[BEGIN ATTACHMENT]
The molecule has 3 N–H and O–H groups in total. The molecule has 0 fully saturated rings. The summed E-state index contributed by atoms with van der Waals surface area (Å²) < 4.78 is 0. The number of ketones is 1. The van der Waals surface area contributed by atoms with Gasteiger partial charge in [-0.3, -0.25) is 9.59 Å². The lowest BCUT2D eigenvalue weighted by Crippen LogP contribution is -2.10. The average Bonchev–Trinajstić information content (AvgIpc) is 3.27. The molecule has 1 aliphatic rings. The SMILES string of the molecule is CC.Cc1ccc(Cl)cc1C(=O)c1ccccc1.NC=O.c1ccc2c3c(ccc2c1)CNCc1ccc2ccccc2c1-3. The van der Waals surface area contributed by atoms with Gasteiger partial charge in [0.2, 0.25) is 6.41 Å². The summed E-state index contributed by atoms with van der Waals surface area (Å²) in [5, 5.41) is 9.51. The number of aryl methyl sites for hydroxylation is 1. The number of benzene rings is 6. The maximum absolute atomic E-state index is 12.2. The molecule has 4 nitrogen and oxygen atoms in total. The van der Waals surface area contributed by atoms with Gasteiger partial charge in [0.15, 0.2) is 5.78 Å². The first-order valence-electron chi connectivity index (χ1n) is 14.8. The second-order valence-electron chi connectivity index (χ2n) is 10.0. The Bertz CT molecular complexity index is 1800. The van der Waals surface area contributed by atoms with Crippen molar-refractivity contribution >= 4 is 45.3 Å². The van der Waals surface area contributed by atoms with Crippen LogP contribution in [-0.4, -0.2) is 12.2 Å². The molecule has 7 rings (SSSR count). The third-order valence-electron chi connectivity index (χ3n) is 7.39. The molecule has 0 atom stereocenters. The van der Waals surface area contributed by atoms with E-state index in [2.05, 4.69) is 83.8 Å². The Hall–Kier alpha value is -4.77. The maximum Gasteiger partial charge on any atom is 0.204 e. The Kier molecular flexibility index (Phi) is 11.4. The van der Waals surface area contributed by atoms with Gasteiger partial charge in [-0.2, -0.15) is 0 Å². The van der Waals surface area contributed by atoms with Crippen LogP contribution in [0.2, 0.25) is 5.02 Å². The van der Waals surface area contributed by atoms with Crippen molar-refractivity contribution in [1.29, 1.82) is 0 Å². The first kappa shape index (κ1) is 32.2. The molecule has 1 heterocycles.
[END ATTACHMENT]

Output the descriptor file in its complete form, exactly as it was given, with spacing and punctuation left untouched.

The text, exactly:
The molecule has 3 N–H and O–H groups in total. The molecule has 0 fully saturated rings. The summed E-state index contributed by atoms with van der Waals surface area (Å²) < 4.78 is 0. The number of ketones is 1. The van der Waals surface area contributed by atoms with Gasteiger partial charge in [-0.3, -0.25) is 9.59 Å². The lowest BCUT2D eigenvalue weighted by Crippen LogP contribution is -2.10. The average Bonchev–Trinajstić information content (AvgIpc) is 3.27. The molecule has 1 aliphatic rings. The SMILES string of the molecule is CC.Cc1ccc(Cl)cc1C(=O)c1ccccc1.NC=O.c1ccc2c3c(ccc2c1)CNCc1ccc2ccccc2c1-3. The van der Waals surface area contributed by atoms with Gasteiger partial charge in [0.2, 0.25) is 6.41 Å². The summed E-state index contributed by atoms with van der Waals surface area (Å²) in [5, 5.41) is 9.51. The number of aryl methyl sites for hydroxylation is 1. The number of benzene rings is 6. The maximum absolute atomic E-state index is 12.2. The molecule has 4 nitrogen and oxygen atoms in total. The van der Waals surface area contributed by atoms with Gasteiger partial charge in [0.15, 0.2) is 5.78 Å². The first-order valence-electron chi connectivity index (χ1n) is 14.8. The second-order valence-electron chi connectivity index (χ2n) is 10.0. The Bertz CT molecular complexity index is 1800. The van der Waals surface area contributed by atoms with Crippen molar-refractivity contribution >= 4 is 45.3 Å². The van der Waals surface area contributed by atoms with Crippen LogP contribution in [-0.4, -0.2) is 12.2 Å². The molecule has 7 rings (SSSR count). The third-order valence-electron chi connectivity index (χ3n) is 7.39. The molecule has 0 atom stereocenters. The van der Waals surface area contributed by atoms with E-state index in [2.05, 4.69) is 83.8 Å². The Hall–Kier alpha value is -4.77. The maximum Gasteiger partial charge on any atom is 0.204 e. The Kier molecular flexibility index (Phi) is 11.4. The van der Waals surface area contributed by atoms with Gasteiger partial charge in [-0.2, -0.15) is 0 Å². The van der Waals surface area contributed by atoms with Crippen LogP contribution in [0.2, 0.25) is 5.02 Å². The van der Waals surface area contributed by atoms with Crippen molar-refractivity contribution in [1.29, 1.82) is 0 Å². The first kappa shape index (κ1) is 32.2. The molecule has 1 heterocycles.